Traditional public school isn’t for everyone; that’s where programs like Kingdom Life Academy come in.
“God began to show me that there were students, particularly boys, dropping out of school because traditional education wasn’t working for them. It was hard,” says school founder and director Joel Enge. “Nothing was really tangible to them.”
KLA is a privately funded Christian school that focuses on project-based learning for students in grades six through 10. The school has been operational for seven years, but just moved from its former home inside Colonial Hills Baptist Church to its new location at 2804 Garden Valley Road in Tyler. There are 10 students in the program.
The goal of KLA, Enge said, is to educate and equip students with life skills and Christian education that they can take into the workplace. After their sophomore year, students in the program are enrolled in dual credit courses via a local college or technical school.
In 2011, Enge sold his house to start the school.
“God clearly spoke to me about starting this school, and that it was going to cost me everything,” he said. “So, I sold my home, and moved into a travel trailer.”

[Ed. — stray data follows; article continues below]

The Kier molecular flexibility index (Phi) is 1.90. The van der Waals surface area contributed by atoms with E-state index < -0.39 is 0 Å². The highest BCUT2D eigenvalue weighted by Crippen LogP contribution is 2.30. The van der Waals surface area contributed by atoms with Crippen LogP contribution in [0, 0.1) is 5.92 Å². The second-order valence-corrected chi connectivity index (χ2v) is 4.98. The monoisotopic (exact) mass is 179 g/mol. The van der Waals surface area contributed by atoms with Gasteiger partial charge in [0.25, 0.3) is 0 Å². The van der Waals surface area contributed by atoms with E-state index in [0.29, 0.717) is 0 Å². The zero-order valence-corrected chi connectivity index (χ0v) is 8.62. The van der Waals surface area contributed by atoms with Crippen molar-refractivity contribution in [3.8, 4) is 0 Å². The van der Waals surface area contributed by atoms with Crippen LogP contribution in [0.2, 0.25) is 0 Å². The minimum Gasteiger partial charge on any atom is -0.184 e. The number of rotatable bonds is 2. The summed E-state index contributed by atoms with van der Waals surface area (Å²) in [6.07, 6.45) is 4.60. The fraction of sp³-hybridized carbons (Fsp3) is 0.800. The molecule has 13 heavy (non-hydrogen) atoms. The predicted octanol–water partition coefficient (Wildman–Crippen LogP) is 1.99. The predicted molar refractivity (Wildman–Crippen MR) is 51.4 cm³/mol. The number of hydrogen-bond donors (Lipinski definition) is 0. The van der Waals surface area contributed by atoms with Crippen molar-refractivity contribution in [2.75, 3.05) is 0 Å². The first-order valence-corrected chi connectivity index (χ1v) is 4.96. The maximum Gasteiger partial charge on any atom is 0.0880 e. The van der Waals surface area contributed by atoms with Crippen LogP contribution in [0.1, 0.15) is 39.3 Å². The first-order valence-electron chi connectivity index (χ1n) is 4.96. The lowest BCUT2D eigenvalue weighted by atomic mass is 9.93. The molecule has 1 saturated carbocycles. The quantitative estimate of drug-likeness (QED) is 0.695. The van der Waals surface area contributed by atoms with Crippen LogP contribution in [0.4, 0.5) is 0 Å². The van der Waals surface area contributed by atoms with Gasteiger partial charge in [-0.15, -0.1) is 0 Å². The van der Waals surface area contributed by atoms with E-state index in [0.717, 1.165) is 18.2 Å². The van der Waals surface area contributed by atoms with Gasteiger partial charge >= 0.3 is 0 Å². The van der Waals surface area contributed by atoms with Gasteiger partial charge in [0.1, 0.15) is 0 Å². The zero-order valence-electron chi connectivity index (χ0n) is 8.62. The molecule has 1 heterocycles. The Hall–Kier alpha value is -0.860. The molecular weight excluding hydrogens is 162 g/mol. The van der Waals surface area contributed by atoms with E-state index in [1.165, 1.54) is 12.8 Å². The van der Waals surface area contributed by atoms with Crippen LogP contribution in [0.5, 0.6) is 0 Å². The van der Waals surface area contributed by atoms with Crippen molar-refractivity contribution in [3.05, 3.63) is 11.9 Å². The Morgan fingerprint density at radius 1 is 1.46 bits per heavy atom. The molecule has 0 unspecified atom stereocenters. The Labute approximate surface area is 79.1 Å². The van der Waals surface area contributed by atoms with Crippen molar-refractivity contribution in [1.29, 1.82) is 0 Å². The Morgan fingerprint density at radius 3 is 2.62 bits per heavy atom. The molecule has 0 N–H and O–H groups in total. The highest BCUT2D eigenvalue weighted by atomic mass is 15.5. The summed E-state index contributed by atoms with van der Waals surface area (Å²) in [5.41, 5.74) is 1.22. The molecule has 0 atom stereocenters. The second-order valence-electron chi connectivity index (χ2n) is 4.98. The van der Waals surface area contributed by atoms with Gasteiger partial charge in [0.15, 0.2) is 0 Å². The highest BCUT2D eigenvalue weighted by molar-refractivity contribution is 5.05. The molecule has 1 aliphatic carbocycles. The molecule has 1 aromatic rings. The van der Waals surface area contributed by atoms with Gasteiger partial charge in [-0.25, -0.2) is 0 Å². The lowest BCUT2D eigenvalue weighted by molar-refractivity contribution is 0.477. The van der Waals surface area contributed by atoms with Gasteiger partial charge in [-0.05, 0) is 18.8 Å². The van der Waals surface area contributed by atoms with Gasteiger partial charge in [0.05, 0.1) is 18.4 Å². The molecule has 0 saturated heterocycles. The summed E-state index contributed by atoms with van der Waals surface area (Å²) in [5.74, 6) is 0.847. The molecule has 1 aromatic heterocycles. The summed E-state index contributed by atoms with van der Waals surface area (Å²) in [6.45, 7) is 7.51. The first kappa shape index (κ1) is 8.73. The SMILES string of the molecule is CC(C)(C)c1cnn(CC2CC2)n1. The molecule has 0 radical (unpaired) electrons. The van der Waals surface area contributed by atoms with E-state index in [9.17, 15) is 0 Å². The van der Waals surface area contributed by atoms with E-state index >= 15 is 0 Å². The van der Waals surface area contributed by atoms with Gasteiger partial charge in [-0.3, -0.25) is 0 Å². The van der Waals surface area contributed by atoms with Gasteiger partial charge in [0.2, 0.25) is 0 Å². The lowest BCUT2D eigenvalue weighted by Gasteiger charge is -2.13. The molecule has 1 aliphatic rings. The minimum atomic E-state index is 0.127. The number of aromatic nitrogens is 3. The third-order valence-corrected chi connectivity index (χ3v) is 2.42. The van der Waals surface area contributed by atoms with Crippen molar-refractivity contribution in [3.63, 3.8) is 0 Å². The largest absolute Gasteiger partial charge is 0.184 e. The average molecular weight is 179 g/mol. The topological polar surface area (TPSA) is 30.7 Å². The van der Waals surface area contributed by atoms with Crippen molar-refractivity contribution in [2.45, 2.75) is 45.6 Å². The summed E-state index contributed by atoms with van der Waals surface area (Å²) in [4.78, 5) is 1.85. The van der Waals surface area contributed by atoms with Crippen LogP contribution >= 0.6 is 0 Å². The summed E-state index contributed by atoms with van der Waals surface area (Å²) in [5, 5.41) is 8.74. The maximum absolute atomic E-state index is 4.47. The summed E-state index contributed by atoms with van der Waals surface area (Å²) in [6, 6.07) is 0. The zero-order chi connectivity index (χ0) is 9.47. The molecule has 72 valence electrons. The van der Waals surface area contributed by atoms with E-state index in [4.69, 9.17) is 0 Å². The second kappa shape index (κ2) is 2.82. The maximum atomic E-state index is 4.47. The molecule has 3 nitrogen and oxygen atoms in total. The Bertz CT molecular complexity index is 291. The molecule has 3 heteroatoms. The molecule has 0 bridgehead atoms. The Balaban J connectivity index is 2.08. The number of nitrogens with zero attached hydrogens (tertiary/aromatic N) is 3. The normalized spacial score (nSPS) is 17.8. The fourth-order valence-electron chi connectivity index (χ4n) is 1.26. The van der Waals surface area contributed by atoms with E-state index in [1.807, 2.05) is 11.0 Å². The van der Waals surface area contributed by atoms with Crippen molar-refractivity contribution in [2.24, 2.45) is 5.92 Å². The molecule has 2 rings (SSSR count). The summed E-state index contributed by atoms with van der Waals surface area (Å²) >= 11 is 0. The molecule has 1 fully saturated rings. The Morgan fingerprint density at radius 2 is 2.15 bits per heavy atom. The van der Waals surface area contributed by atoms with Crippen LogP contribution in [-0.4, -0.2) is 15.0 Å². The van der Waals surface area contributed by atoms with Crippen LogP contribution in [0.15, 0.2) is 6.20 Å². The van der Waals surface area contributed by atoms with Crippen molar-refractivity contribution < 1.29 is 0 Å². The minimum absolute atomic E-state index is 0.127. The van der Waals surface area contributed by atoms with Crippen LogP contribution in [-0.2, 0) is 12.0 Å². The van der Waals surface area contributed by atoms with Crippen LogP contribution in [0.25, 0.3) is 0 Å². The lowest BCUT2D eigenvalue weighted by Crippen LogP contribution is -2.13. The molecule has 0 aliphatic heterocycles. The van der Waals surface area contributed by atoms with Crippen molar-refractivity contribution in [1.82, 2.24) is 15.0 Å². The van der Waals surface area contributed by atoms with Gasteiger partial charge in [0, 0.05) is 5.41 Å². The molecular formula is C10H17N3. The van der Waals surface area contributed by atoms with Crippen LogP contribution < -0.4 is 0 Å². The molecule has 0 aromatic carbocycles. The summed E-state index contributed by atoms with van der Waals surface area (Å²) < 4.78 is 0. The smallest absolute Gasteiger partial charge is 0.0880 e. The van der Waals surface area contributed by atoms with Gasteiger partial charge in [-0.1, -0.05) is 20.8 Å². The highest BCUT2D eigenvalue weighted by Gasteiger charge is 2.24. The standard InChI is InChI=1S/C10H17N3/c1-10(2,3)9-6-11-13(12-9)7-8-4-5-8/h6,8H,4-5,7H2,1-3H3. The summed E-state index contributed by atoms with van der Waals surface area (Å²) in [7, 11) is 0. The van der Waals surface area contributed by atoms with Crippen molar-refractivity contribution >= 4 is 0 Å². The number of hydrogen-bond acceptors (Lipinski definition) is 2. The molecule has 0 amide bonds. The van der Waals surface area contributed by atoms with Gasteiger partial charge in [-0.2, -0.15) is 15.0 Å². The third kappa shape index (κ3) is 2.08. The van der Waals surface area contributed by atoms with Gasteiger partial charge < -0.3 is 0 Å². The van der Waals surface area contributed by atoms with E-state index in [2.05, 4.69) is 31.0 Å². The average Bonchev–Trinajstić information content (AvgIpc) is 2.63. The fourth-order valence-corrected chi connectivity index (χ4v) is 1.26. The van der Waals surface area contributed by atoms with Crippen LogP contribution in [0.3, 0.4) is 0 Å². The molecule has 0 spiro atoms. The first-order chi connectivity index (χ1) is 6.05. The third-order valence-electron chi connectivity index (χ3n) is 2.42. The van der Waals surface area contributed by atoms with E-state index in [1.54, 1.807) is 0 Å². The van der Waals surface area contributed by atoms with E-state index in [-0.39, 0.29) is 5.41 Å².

Kingdom Life Academy’s curriculum focuses heavily on future goals of the students after high school and choosing a career path according to the goals and personality of the student, he said. Some of the classes include Real World Math, Nutrition, Food Science, Project Management and Professional/Career Development.
“They receive a paycheck every week. It’s a mock system, but they can, after paying their bills every week, make purchases,” Enge said.
The school also includes a farm in the back, housing livestock such as a goat and chickens.
“We also have business production,” he said. “Our middle school students sell eggs. We have 53 chickens here at the farm, and they’re responsible for the upkeep and the care, and preparing the eggs for the market.”
The students also receive extensive nutrition instruction, since they are in charge of purchasing and cooking the food they eat at the school.
“We take them to do their shopping, they actually go into the stores with the teachers and we handle the whole process,” Enge said, adding the operation is a “food establishment” and inspected by the Northeast Texas Public Health District.
Student Immanuel Guevara also acts as a community outreach coordinator.
“I go out and see if anyone’s yards need to be cleaned up, or if they’re disabled and can’t do it themselves,” Guevara said. “We try to help out.”
Guevara said some of the things he’s learned through Kingdom Life Academy include the ability to do math in his head, construction work and paying bills. When asked where he would be without Kingdom Life Academy, he said, “Locked up, or probably dead.”
For more information on Kingdom Life Academy, call 903-283-3444.